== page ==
Trusting Your Inner Circle: Why Third Party Data Breaches are an InWhen an organization’s vendor or business partner’s network is compromised and sensitive data is exposed, third-party data breaches occur. Cybercriminals target these third parties within an organization’s ecosystem, and industry experts estimate that approximately 60% of all data breaches can be attributed to third parties. Credit card companies, email service providers, internet service providers, and cloud providers are considered prime targets.
“Average cost of vulnerabilities in third-party software is $4.33 Million” -– IBM’s 2021 Cost of a Data Breach Report
Malicious actors utilize third-party targeting as a common tactic to maximize ransomware profit. Organizations that follow best practices and administer extensive security measures still face cybersecurity risks from third-party vulnerabilities, business partners, and clients. Since ransomware groups started targeting third-party vendors, partners, and even regulators, companies have experienced a loss of control over their data.
Organizations can request that third parties adhere to specific security standards. However, these standards are often difficult to enforce and verify before a breach occurs. Due to the nature of third party partnerships, there is an essential need to share relevant confidential information with partners, vendors, and suppliers, which makes third-party attacks challenging to prevent. Large organizations are more likely to interact with multiple third parties in their daily operations. Due to this, inadequate security in third-party networks puts these large organizations at the greatest risk.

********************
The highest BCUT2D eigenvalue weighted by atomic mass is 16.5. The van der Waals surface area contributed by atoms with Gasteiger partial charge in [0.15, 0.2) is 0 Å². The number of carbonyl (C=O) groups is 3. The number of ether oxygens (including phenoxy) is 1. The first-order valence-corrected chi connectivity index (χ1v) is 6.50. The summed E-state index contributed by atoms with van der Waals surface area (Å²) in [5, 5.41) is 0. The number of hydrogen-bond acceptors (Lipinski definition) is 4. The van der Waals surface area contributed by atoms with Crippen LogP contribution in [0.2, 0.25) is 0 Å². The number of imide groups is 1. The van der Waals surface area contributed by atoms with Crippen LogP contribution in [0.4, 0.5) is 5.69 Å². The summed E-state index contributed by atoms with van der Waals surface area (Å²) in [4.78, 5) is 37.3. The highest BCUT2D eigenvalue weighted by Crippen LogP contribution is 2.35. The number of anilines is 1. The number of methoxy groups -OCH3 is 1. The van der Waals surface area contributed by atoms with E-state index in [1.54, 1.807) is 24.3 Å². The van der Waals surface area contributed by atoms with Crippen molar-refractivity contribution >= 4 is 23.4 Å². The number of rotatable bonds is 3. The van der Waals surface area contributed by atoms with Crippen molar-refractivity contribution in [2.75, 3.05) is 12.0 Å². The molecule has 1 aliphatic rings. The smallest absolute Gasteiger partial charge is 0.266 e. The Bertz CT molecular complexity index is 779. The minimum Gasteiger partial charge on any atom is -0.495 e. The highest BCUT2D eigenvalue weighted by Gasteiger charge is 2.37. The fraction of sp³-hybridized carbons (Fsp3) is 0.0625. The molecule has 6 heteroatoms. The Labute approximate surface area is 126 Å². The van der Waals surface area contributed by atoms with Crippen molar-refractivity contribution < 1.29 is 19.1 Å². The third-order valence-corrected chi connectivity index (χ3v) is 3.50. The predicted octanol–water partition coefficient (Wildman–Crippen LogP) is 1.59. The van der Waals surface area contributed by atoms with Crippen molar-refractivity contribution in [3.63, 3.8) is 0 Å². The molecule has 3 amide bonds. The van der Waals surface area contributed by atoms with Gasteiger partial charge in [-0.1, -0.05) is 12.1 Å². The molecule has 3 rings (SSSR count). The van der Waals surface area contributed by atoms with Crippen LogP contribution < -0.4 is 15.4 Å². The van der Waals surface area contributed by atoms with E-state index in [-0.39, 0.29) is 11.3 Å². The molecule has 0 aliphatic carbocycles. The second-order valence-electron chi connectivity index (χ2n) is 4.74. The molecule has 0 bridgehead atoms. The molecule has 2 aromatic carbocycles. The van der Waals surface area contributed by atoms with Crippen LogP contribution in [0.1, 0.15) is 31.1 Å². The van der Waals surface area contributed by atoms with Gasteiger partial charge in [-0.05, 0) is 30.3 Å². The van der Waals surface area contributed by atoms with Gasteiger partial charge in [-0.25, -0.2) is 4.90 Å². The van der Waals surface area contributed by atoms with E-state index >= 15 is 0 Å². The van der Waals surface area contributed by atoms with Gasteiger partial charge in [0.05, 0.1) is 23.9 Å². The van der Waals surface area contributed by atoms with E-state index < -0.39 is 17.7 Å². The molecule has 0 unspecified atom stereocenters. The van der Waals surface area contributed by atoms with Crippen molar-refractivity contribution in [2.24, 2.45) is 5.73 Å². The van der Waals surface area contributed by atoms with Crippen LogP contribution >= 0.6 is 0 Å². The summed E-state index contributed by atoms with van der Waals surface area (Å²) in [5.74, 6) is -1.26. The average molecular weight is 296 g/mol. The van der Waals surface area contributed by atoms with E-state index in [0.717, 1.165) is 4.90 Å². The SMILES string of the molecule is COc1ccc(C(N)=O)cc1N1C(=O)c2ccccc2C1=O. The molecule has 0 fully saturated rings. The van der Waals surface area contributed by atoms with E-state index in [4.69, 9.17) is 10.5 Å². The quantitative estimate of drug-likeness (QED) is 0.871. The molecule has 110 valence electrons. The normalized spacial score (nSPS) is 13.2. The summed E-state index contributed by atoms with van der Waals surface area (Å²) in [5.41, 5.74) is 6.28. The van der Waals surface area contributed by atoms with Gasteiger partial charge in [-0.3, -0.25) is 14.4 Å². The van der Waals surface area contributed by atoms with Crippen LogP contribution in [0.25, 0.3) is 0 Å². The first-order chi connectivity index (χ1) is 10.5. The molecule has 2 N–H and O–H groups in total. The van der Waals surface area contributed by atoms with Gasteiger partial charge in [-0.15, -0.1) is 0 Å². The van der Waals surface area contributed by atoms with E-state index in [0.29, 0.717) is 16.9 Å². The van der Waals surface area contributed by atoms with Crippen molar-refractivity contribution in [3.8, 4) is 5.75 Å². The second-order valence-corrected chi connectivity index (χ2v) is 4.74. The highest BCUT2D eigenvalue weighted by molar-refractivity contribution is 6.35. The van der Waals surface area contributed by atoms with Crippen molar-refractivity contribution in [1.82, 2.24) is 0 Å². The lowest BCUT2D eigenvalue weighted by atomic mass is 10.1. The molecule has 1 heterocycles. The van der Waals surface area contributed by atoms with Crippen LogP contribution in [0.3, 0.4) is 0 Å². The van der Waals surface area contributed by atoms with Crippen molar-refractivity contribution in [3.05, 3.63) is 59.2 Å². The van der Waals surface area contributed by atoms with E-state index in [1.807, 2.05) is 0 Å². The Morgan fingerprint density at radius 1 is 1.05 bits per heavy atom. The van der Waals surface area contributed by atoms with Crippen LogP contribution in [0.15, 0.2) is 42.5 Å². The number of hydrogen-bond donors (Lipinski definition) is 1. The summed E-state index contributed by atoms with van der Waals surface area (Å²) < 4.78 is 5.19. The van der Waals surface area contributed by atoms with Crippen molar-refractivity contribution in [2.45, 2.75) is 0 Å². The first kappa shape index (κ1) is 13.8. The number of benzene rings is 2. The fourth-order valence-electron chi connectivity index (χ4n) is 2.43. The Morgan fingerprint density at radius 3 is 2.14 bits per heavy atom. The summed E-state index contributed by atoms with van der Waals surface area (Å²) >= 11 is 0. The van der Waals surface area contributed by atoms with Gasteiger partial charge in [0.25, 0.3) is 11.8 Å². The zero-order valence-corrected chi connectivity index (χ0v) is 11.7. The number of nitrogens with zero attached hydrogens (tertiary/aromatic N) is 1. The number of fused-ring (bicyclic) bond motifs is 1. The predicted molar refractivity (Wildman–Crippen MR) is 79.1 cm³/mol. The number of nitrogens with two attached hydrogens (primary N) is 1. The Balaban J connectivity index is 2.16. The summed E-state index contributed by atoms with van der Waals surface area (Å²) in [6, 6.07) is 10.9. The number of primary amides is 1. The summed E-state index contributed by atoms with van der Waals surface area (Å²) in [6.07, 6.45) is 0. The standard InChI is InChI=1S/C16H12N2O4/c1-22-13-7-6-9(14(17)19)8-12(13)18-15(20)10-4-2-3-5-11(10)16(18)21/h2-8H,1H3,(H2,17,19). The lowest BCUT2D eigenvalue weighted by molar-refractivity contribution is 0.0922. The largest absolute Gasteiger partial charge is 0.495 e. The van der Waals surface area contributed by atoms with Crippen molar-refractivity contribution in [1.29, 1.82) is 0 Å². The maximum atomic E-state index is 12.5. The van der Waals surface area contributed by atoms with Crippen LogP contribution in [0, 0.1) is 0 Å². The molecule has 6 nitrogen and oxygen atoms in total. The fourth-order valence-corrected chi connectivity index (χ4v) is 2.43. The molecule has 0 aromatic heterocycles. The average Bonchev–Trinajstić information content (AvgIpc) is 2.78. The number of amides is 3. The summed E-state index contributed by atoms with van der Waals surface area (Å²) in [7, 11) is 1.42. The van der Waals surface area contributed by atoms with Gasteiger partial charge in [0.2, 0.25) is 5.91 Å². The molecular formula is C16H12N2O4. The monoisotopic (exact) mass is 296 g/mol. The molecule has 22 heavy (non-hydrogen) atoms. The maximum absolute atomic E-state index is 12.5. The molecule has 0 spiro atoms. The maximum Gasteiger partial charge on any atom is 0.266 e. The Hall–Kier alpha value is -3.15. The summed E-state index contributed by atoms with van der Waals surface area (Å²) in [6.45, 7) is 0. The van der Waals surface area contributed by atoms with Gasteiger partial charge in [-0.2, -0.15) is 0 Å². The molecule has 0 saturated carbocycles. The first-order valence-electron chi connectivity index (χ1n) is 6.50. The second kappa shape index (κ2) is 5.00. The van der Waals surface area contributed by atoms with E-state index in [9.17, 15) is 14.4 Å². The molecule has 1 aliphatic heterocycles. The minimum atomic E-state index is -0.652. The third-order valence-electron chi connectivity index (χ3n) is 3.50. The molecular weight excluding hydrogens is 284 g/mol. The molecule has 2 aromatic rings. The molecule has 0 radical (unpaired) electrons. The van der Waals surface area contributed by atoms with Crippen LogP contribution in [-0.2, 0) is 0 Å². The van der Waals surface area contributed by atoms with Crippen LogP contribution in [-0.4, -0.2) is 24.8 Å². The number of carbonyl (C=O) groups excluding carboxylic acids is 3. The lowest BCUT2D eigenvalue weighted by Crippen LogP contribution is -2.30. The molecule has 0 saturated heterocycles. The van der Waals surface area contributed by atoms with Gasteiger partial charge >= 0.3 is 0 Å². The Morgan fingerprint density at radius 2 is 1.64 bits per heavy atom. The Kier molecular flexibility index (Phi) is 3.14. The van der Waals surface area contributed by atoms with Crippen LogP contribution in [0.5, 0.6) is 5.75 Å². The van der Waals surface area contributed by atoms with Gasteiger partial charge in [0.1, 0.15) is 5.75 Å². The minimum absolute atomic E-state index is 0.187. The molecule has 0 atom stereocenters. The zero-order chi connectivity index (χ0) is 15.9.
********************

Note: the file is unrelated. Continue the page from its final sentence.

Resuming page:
Unfortunately, as recently seen in Microsoft’s security breach in February 2022, data breaches at well-known companies garner the most media attention. This phenomenon raises the additional issue of third-party data breaches leaking confidential information to competitors. A cyber extortionist often threatens to sell fraudulently obtained data to competitors, who would access the data if made public. This can affect an organization’s market position in ways that ransomware has never been able to. The loss of a company’s trade secrets, strategies, and client lists is an evolving 21st-century threat to an organizations’ value and operations.
The average organization works with several hundred partners and third parties, so it isn’t a question of “if” data will be exposed, but “when” and how badly a breach will damage a company’s reputation. Therefore, companies must continually monitor third parties for potential vulnerabilities to identify actual data that a third-party inadvertently exposed and enable immediate remediation.
“51 % of organizations have experienced a data breach caused by a third-party” – “A Crisis in Third-party Remote Access Security” report
Third party data breaches are an increasing phenomenon in the cybersecurity space. Understanding such cyber risk is essential for businesses to continually reduce their attack surface and accelerate their threat detection and mitigation times.
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